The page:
The best news to report here isn’t to do with other-worldly lateral grip or physics-defying body control. It’s that, despite its obvious superpowers, the Trophy-R remains a fast Mégane with all of the outstanding facets that we’ve come to revere, given increasingly flavourless rivals.
It hasn’t been warped into a pastiche with a few aspects of its dynamic talent amplified out of all proportion, so much as transported onto a higher level of speed and excitement whole and unaltered.
Which isn’t meant to suggest that the Trophy-R rides like a normal Mégane RS, or is equally easy to guide down a bumpy B-road. You earn your corn in this car. Although the ride isn’t heinously crashy, the suspension is firm and the tyre sidewalls are unsympathetically hard and thin. The wheels skip between short, sharp lumps and bumps when the road surface suddenly turns cruel.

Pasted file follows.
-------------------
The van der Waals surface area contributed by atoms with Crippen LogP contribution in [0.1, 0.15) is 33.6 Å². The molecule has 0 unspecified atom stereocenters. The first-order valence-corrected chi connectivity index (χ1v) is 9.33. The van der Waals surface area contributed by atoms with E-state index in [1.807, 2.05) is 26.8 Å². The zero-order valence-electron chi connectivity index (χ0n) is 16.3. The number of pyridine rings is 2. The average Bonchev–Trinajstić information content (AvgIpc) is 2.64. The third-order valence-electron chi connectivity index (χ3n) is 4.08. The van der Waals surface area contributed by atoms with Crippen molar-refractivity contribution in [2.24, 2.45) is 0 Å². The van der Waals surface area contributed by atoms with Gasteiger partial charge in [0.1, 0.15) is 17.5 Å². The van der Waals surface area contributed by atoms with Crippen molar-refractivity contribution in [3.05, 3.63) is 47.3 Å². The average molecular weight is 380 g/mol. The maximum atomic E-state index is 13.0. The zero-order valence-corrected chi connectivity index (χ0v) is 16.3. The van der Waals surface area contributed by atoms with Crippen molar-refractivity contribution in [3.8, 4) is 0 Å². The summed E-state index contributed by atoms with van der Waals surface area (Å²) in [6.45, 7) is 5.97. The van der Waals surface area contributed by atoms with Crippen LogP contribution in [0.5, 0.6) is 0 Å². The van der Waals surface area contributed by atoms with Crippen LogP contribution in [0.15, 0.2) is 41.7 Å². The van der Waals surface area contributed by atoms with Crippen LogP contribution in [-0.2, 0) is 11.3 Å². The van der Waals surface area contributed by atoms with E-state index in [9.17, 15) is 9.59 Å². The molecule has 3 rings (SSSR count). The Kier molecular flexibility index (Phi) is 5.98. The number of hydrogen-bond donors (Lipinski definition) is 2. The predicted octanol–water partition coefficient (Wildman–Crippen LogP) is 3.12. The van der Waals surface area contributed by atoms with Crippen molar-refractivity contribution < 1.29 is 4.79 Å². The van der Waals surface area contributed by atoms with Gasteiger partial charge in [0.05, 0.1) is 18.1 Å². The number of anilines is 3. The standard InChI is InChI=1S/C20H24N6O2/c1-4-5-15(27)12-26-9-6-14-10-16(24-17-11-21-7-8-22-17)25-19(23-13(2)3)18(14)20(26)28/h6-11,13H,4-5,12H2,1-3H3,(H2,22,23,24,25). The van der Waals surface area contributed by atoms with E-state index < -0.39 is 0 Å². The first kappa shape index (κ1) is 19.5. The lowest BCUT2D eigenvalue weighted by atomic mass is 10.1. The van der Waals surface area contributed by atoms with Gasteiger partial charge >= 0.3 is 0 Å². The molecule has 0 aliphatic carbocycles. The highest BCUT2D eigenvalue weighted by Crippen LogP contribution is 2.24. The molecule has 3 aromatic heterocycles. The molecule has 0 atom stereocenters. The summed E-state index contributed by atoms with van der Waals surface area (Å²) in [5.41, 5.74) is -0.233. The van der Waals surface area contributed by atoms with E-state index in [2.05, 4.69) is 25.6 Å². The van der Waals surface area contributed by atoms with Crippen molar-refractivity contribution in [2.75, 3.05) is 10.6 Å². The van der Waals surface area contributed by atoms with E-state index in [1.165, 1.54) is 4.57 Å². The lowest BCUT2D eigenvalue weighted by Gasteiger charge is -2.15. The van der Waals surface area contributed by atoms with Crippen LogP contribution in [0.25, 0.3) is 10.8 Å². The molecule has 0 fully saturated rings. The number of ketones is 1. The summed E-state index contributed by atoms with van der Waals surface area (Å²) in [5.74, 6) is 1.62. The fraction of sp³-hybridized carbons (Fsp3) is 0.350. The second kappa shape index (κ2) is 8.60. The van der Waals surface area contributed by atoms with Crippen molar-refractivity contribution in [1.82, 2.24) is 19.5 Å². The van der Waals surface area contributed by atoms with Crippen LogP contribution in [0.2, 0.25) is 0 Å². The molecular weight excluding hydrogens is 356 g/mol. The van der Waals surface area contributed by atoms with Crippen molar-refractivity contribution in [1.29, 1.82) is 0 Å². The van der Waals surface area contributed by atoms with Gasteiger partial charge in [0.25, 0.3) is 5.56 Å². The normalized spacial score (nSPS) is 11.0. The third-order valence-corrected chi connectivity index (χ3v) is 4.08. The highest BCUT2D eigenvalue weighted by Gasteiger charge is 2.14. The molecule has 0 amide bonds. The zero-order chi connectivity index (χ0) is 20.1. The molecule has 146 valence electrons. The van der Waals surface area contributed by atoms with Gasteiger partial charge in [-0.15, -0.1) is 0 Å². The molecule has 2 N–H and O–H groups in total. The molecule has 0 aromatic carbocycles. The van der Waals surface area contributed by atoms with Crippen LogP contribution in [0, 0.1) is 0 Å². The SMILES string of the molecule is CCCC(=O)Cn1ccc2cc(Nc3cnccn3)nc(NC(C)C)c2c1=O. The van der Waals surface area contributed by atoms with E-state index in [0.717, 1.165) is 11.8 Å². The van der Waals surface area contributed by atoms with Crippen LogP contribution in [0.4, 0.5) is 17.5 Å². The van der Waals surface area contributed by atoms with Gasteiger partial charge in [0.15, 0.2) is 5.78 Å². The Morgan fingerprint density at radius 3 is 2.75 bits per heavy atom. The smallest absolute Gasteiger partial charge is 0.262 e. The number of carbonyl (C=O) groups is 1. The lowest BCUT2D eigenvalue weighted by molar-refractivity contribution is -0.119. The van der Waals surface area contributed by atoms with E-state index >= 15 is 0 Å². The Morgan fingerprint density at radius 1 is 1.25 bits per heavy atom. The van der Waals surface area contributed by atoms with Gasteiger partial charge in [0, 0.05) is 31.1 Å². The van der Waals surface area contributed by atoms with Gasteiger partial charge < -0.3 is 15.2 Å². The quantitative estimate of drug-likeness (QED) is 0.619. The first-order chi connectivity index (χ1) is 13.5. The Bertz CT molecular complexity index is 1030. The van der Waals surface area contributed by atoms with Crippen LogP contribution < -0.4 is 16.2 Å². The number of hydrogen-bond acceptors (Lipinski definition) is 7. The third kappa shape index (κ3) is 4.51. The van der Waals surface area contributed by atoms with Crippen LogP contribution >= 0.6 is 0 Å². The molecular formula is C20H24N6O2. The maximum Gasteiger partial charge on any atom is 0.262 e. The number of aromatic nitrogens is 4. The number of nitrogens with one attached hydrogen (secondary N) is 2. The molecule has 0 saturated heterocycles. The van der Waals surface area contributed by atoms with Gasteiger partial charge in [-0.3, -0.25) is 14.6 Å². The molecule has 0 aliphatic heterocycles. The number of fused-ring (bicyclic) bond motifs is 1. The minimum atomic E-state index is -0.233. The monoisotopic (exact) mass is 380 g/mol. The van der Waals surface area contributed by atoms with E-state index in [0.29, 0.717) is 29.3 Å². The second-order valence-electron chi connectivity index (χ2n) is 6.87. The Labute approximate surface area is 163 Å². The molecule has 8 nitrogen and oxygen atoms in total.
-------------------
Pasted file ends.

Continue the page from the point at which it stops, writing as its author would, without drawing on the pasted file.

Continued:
In the meantime, every one of those bumps is felt through the bristling, weighty, scalpel-precise steering and will frequently knock the car slightly off course. Plenty of rival hot hatchbacks make better fast road cars than this, it’s true. But none is more involving or more devoted to providing tactile vivid thrills when the opportunity presents.